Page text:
The UK government published the provisional statistics on how UK aid was spent for 2020 this week.
These statistics provide a first look at how UK aid shaped up in this unusual year, which included budget cuts related to the UK’s shrinking GNI and the government’s refusals to share data on the cuts.
Here are our highlights and most pressing concerns from the data.
- As planned, the government spent exactly 0.7% GNI on official development assistance (ODA) in 2020, which came to £14.5 billion. This is £712 million less than was spent in 2019.
- £9.492 billion was spent as bilateral aid, while £4.979 billion went to multilaterals as core funding.
- Africa remains the biggest regional recipient, with 55.4% of the total ODA spend, followed by Asia with 38.9%.
- The Foreign, Commonwealth and Development Office (FCDO) is the biggest spender of ODA, but also saw the biggest drop in its budget compared to 2019.
UK aid is increasingly spent outside the FCDO
The trend of diverting aid spending from the former-Department for International Development (DFID, now FCDO) to other government departments continued. FCDO remained the biggest spender of ODA, spending 73.7% of UK aid, but saw a decrease in its overall share of ODA, despite now covering spending from the former DFID and Foreign and Commonwealth Office.
Of the other government departments, Department for Business, Energy and Industrial Strategy (BEIS) spent the most, with 7% of total ODA. This continuing its year-on-year increase as climate rises up the government’s priority list.
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Unsurprisingly, the biggest increases in departmental allocations reflect the government’s intention to spend ODA in line with British interests. The Home Office and the Department for International Trade saw the biggest increases in spend, while the previously unfunded “Exports Credits Guarantee Department” went from receiving £0 in 2019 to £44m in 2020. The Conflict, Stability and Security Fund (CSSF) and Department for Environment, Food and Rural Affairs (Defra) lost out, seeing big decreases in their allocations compared to other departments.
Where was aid spent?
In terms of spend by region, 58.1% of bilateral FCDO ODA was country- or region- specific, a decrease from 63.8% in 2019. Africa received £2.2billion from FCDO bilateral spend, followed by Asia with £1.5billion. Most regions saw cuts in total spend in 2020, with Asia receiving proportionally bigger cuts than the other areas.
The only region to have an increase in funding was the Pacific, which received a small but significant boost of £12million. This may reflect an early shift to the Indo-Pacific region as laid out in the government’s Integrated Review, or could also be an indication of the government’s focus on climate programmes in the run up to the UN Climate Change Conference (COP26).
£1.39 billion, 9.5% of the aid budget, was spent on activities linked to the Coronavirus pandemic response. In thinking about the impact of the coronavirus pandemic on UK aid, focus has often been on the cuts that resulted from the drop in GNI and the government’s decision to drop the commitment to 0.7%. But the pandemic was a global emergency that also dramatically increased people’s needs, both directly and indirectly from the wider economic fallout.
Multilateral spending is unclear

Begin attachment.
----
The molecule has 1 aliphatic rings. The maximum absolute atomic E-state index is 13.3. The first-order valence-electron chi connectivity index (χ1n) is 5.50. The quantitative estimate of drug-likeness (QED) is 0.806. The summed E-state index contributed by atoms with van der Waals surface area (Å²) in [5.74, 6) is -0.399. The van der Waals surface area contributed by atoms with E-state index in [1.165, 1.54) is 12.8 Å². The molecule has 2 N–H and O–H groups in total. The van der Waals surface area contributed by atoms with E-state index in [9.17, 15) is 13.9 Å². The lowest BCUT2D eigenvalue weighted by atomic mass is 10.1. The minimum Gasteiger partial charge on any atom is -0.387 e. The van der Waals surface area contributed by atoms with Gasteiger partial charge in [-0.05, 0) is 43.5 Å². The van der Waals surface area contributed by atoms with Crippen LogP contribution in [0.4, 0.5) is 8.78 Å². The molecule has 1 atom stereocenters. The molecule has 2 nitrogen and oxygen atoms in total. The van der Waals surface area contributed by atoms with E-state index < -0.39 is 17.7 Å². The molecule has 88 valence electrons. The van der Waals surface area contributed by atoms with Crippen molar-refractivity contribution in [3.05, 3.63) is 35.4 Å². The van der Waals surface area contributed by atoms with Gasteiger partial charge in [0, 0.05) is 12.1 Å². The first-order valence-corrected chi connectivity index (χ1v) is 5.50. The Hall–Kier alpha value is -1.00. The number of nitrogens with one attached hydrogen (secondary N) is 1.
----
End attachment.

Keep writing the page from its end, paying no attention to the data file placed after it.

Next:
On the ratio of multilateral to bilateral spending, there was a slight increase in spend through core multilateral contributions compared to 2019, while spend through bilateral channels decreased by £752m. This is at odds with the findings of the ICAI Covid-19 procurement information note, which reported that the majority of cuts (68%) made in 2020 were due to deferring payments to multilaterals.
It’s not clear from the information available whether there were initially much larger disbursements to multilaterals planned or whether the cuts were simply not as severe as anticipated.
What’s been left out?
These provisional aid statistics provide the headline figures of how and where UK aid was spent in 2020 across a few dimensions. We’ve outlined what they do tell you, but there’s lots that isn’t available yet.
We do not have a breakdown by sector or by country, nor can we know the specifics of disbursements to different multilateral organisations or entities like the CDC. We’ll have to wait until the final stats are published in Autumn 2021.
What do we know now about the 2020 cuts?
On balance, not a lot. Then again, that’s not the purpose of the aid statistics. The provisional aid statistics are meant to provide an initial overview of how aid was spent. In a normal year, that would be good enough, but 2020 wasn’t an ordinary year. The coronavirus pandemic caused both a drop in GNI (and a resulting drop in the aid budget), but also dramatically increased needs. The government has once again missed an opportunity to be transparent about the aid cuts.
In July, the foreign secretary Dominic Raab announced plans for cuts worth £2.9 billion. To date, the government has refused to answer questions about where those aid cuts have fallen, citing the imminent publication of the aid stats. Even accounting for the fact that these are only provisional, the aid stats don’t answer questions about how much was cut or from where or anything about the impact of the cuts on people’s lives.
The government denied Bond’s freedom of information request into the details of the 2020 aid cuts, but we have requested a review of this denial. We are waiting for a reply.
The trends outlined in these statistics offer insight into some of the priorities and decisions taken about ODA last year. In the Autumn, the government will publish the final aid statistics. In the meantime, we urge them to make public the details of the aid cuts made in 2020 as well as the much larger round of cuts being made now.